Friday, July 13, 2007

Playstation 2 vs Gamecube vs Xbox - Used Game Prices

Fanboys love to debate the merits of their favorite systems. Everything from graphics, online play, total sales, third-party game selection, and overall game selection are argued about. I’m adding another coal to the fire: Which games keep their value better? PS2, Gamecube, or Xbox?

Below is a table of the average release price and today’s price for each system.

System# of GamesAvg. Release PriceAvg. Used Price% of Original Price
Gamecube455$41.71$10.72 25.7%
Xbox565$41.29$5.83 14.1%

The average release price is pretty much the exact same for each system, but the average used game price today is much different. Gamecube games have kept 26 percent of their value, slightly ahead of the Playstation 2 at 22 percent. The Xbox is substantially lower at 14 percent.

I don’t know for sure why these differences exist, but I imagine the Xbox prices are lower partially because bootlegging games on the system is easier (and more popular) on the Xbox than the PS2 or Cube. If a person can copy their friend’s games to their modded system they have no need to pay for the used games.

Below is a graph of the average prices for each system’s games on a daily basis through 2007.

Playstation 2 prices have stayed much higher in the past seven months than the other two systems. PS2 games lost about 17 percent of their value from Jan 1 to July 13, while Gamecube and Xbox games both lost about 30 percent.

This is because the Playstation 2 is still alive and ticking and hasn’t been completely kicked to the curb by Sony, like Nintendo and Microsoft did with their systems. The buyers of those nearly 200,000 PS2's that sold last month have to buy something to play on it. And some of them inevitably buy used games, keeping the prices quite a bit higher.

For now, the Gamecube fanboys can rejoice. The Cube reigns supreme as the system with the games that keep their value the best. But I think the trends in the graph will continue and PS2 prices will eventually pass the Cube's and PS2 fanboys will have the last laugh. Sorry Xbots, your system doesn’t win this round.

(Side Note: I only used games released before 2007 for this analysis so the PS2 doesn't get any unfair advantage by having more newer games in the data)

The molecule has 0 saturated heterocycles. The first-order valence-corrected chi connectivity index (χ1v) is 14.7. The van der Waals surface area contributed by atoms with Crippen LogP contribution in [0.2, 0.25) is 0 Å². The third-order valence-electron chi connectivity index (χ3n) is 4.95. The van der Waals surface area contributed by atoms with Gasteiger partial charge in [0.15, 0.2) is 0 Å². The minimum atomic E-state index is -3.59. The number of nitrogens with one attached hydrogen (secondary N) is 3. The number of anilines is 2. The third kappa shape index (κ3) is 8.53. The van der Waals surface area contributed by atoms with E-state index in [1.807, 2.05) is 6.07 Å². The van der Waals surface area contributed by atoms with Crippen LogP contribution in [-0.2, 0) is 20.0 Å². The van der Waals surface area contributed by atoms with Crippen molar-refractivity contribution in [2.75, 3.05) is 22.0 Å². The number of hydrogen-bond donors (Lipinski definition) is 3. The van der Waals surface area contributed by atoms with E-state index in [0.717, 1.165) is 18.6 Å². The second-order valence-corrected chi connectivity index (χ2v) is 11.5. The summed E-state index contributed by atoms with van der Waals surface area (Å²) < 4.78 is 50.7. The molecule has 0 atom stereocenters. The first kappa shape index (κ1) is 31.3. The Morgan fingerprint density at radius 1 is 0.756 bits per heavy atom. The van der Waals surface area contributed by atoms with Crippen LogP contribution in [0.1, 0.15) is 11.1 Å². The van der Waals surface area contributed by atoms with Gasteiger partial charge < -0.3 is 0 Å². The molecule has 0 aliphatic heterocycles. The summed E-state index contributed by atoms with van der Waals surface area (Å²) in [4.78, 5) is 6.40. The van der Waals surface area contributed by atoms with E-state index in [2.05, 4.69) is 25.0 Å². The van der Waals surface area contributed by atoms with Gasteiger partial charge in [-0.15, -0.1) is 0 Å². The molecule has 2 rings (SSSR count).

Video game price data provided by

Saturday, July 7, 2007

What You Would Like to See

I have been doing this blog for three months now and have lots of ideas for pricing analysis and what I think would be interesting. But some of the best ideas I have received have been from my readers and their emails, comments, or other discussions. I decided I would make an official post asking for input about what my readers want to see and read about. Post a comment with your ideas for something you want to see analyzed and I will add it to my list and sift through the data and maybe make a post about it.

Here are some ideas readers have given me so far:

  • Price comparisons on different systems. Do prices drop faster on a particular system?
  • Price comparisons by Publisher. Do certain publishers make games that keep their value longer?
  • Compare the Game Index to Google Trends data. Do prices increase when searches increase?
  • Are there any games that increase in value? Is there a trend on which ones they are? And can you predict it?

If you ever come up with a good idea, simply come back to this post and send a comment. I will come back on a regular basis to check on the ideas. And update this list with new readers ideas to spark some more creative juices. Thanks for reading and for your suggestions.

Friday, July 6, 2007

Video Game Prices Drop 60% in First Eight Months

I tracked the prices of video games released in October and November of 2006, 2004, 2002, and 2000 to see how their prices behave after a game has been on the market eight months, two years, four years, and six years. The average game released in 2006 dropped 60% between it's release and July 1st. The games released in 2004, 2002, and 2000 had dropped an average of 20% in this same time period.

The graph below shows the relative price changes from February 1st to July 1st on a daily basis for each release year.
Old video game prices vs Video Game Index
Video games are obviously a depreciating asset. Every single year they drop in price over time. Like cars, computers, and most other equipment, the prices drop the fastest the first year. Games released in 2006 depreciated an average of 32% from their release date until February 1st, going from $42.08 to $28.66 in three months (not shown on graph). And then drop another 38% in the following five months from February until July 1st, going from $28.66 down to $17.70. The average video game released in 2004, 2002, and 2000 only dropped 20% during this same time frame going from an average of $9.61 to $7.70.

By the second, fourth, and sixth year after a video game's release, the prices follow almost the exact same pattern in their price depreciation. This also is very close to the Overall Video Game Index as you can see in the graph below.
2006, 2004, 2002, 2000 Video game prices
This information won't stop me from buying the Halo 3's, Mario Galaxy's, and Metal Gear 4's of the world, because they are worth every penny and I don't want to wait six months. But for all those marginal games that I might like but can't quite decide if I want to buy them, I'll wait a few months and save myself some money. If I wait six months, I can buy two games for the price of one.

Downloadable Video Game Price Guide available



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